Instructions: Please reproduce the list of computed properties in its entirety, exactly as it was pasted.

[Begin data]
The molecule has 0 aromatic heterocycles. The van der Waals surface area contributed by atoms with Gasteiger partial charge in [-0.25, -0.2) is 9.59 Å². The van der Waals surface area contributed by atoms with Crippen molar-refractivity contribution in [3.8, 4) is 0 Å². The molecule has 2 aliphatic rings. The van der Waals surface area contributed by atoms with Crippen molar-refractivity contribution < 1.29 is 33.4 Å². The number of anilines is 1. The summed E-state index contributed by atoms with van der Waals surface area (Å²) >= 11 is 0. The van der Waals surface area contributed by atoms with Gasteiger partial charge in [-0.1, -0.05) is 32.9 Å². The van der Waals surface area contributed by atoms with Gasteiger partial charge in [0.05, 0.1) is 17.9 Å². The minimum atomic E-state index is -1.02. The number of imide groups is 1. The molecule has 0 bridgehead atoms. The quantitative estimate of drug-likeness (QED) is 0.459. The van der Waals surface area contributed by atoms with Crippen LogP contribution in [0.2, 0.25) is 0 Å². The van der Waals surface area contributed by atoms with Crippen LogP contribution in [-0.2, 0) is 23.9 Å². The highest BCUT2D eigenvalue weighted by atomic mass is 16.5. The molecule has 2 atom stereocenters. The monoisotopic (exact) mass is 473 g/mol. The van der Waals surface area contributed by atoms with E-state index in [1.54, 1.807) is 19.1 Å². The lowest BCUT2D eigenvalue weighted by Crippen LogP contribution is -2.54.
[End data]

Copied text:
The molecule has 0 aromatic heterocycles. The van der Waals surface area contributed by atoms with Gasteiger partial charge in [-0.25, -0.2) is 9.59 Å². The van der Waals surface area contributed by atoms with Crippen molar-refractivity contribution in [3.8, 4) is 0 Å². The molecule has 2 aliphatic rings. The van der Waals surface area contributed by atoms with Crippen molar-refractivity contribution < 1.29 is 33.4 Å². The number of anilines is 1. The summed E-state index contributed by atoms with van der Waals surface area (Å²) >= 11 is 0. The van der Waals surface area contributed by atoms with Gasteiger partial charge in [-0.1, -0.05) is 32.9 Å². The van der Waals surface area contributed by atoms with Gasteiger partial charge in [0.05, 0.1) is 17.9 Å². The minimum atomic E-state index is -1.02. The number of imide groups is 1. The molecule has 0 bridgehead atoms. The quantitative estimate of drug-likeness (QED) is 0.459. The van der Waals surface area contributed by atoms with Crippen LogP contribution in [0.2, 0.25) is 0 Å². The van der Waals surface area contributed by atoms with Crippen LogP contribution in [-0.2, 0) is 23.9 Å². The highest BCUT2D eigenvalue weighted by atomic mass is 16.5. The molecule has 2 atom stereocenters. The monoisotopic (exact) mass is 473 g/mol. The van der Waals surface area contributed by atoms with E-state index in [1.54, 1.807) is 19.1 Å². The lowest BCUT2D eigenvalue weighted by Crippen LogP contribution is -2.54.